Here in America and in most of Canada, we have funeral traditions that have stood the test of time for decades, even centuries.
But our traditions are vastly different from those in other countries and cultures.
This article looks at United Kingdom funeral traditions and is part of a series that highlights how different cultures care for their dead. Other parts of the series are about Angolan funeral traditions and Yanomami tribe funeral traditions, among others.
Note, these traditions may vary depending on the individual and their own beliefs.
United Kingdom Funeral Superstitions
People from the United Kingdom (U.K.) — England, Scotland, Wales, and Northern Ireland — had several superstitions surrounding death and funerals. They would stop the clocks in the room that the person died in to prevent bad luck. They also covered mirrors so the deceased’s spirit didn’t get trapped. To prevent people from becoming possessed by the deceased’s spirit, they turned photos upside down.
United Kingdom Funeral Service
Since almost 60% of the U.K.’s population identifies as Christian, a United Kingdom funeral typically follows Christian traditions. Mourners wear black or other dark-colored clothing. Sometimes, the family may request that mourners wear the deceased’s favorite color and favorite sports team’s colors.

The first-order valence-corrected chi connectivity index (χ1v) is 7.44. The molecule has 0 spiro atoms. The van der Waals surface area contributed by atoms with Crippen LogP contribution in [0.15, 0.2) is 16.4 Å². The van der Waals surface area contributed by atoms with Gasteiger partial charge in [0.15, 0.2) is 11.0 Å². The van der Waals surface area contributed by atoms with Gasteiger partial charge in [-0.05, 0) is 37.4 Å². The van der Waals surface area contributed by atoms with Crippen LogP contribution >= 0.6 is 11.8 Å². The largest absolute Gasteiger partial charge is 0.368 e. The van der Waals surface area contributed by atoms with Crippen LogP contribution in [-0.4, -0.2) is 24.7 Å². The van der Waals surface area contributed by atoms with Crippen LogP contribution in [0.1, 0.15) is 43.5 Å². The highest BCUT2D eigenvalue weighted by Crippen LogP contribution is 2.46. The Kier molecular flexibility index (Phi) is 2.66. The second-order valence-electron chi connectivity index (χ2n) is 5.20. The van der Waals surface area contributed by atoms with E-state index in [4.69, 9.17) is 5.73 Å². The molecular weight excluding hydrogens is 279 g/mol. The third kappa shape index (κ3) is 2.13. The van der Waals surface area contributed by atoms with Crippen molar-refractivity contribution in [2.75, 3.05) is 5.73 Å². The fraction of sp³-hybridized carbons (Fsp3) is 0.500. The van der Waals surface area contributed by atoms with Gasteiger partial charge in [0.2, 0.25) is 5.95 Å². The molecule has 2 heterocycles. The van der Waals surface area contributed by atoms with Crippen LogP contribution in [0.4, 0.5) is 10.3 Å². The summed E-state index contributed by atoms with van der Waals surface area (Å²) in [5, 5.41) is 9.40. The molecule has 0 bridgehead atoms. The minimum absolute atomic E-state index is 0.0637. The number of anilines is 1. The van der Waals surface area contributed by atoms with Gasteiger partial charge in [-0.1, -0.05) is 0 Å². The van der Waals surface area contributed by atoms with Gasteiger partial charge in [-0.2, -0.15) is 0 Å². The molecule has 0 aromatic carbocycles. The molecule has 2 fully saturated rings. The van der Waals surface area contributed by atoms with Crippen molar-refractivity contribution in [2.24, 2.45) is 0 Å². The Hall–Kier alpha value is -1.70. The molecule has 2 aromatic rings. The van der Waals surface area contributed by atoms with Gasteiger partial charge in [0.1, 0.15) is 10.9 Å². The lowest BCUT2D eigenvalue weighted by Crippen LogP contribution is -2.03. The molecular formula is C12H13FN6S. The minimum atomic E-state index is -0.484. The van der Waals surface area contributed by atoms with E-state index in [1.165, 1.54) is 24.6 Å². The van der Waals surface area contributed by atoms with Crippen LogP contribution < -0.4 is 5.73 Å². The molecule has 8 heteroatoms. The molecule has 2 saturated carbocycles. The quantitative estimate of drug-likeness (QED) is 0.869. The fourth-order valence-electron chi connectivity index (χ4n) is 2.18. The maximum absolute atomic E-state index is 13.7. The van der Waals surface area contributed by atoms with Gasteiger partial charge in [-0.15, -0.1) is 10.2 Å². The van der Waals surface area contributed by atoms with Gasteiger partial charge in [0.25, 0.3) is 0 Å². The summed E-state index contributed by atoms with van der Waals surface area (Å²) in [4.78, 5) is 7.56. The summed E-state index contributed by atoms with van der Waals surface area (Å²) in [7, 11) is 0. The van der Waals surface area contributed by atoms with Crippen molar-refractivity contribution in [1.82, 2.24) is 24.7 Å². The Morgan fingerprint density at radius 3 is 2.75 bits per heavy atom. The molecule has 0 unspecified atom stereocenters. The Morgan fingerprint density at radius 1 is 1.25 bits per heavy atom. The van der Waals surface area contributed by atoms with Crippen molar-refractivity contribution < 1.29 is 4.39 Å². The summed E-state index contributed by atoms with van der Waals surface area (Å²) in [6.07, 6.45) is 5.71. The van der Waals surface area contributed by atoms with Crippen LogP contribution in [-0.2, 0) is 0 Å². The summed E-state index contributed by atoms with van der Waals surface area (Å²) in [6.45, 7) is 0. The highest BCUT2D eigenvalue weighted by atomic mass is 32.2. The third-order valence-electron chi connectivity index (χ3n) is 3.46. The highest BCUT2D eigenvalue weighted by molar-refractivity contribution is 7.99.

Unlike in North America, the wake is typically held after the funeral service instead of before. It may be at a family member’s home, the deceased’s home, or another location. They serve food and drinks and share stories about the deceased. Another common tradition, although mostly practiced by younger generations, is going to a pub after the funeral to celebrate the deceased’s life.
Many families still have funeral processions to honor their loved one. Traditionally, everyone walked and followed the horse and carriage carrying the casket. Today, everyone follows the hearse in their vehicles, and they have flags on them to let other drivers know that there’s a funeral procession.
Burial was the most common funeral arrangement, but now both burial and cremation are common arrangements. Green burial traditions also are becoming more popular. For a traditional burial, mourners throw soil, flowers, or other significant items onto the casket to show their love and remembrance for the deceased. The most common funeral flowers are white lilies and carnations.
Many families have memorial gatherings to honor the deceased’s life. It’s also common to create unique mementos to remember the deceased by, such as cremation jewelry made from a loved one’s ashes, memorial ornaments, or photo-based mementos.
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